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British government adopts ‘full’ plan for no-deal Brexit

Anti-brexit campaigners wave Union and EU flags outside the Houses of Parliament in central London on December 17, 2018. (AFP photo)

The British government has completed its contingency plans for dealing with a situation in which the country could be leaving the European Union without an agreement that could define divorce terms as well as how future relationship would work.

A spokesman of Prime Minister Theresa May said Tuesday that the cabinet had reached a conclusion on its discussions about the no-deal Brexit.

“Cabinet agreed... we have now reached the point where we need to ramp up these preparations. This means we will now set in motion the remaining elements of our no deal plans,” said the spokesman, adding, “Cabinet also agreed to recommend businesses now also ensure they are similarly prepared, enacting their own no-deal plans as they judge necessary. Citizens should also prepare.”

The official said among the plans were allocating enough space on ferries to ensure that Britain would be able to receive medical supplies in time if the country leaves the EU on March 29, 2019 without a deal.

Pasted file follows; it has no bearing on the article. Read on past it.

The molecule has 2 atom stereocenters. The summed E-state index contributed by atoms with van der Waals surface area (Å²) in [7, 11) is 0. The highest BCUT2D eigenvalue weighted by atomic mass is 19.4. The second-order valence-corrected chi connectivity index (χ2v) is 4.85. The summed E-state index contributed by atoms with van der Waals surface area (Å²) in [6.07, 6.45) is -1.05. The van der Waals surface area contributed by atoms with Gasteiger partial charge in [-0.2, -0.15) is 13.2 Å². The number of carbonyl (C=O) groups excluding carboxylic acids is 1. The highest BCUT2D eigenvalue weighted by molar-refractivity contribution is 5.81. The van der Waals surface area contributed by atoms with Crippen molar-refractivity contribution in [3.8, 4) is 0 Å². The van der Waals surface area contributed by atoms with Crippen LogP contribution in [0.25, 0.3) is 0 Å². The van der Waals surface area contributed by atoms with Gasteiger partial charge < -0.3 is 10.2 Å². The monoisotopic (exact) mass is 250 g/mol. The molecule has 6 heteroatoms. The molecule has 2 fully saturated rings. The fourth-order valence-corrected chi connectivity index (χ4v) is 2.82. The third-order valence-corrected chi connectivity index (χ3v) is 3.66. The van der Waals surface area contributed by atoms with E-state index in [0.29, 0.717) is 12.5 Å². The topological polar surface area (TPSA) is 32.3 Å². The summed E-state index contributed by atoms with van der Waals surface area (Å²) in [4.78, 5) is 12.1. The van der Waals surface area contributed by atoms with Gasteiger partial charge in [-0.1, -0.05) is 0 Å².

He also said that the government would continue to publish detailed advice for citizens and businesses to inform them about the consequences of the no-deal Brexit and how they should prepare themselves.

The spokesman reiterated, however, that government’s main priority was to go on with efforts to secure a draft Brexit deal signed with the EU last month. The deal, expected to go to the parliament in mid-January, has sparked huge controversies, especially regarding a clause that stipulates how Britain and the EU should deal with their only land border on the island of Ireland once Brexit is in full blast in January 2021.

Britain’s minister of defense also said that the army was ready to help the government with ensuring law and order after a disorderly exit from the EU. Gavin Williamson told the parliament that 3,500 troops could be deployed to the streets of Britain in such a situation.

May, the premier, has warned that options for Britain after a rejection of her Brexit deal in the House of commons would be either a no-deal Brexit or no Brexit at all. She has rejected calls for a second Brexit referendum which could allow the UK to remain in the bloc.

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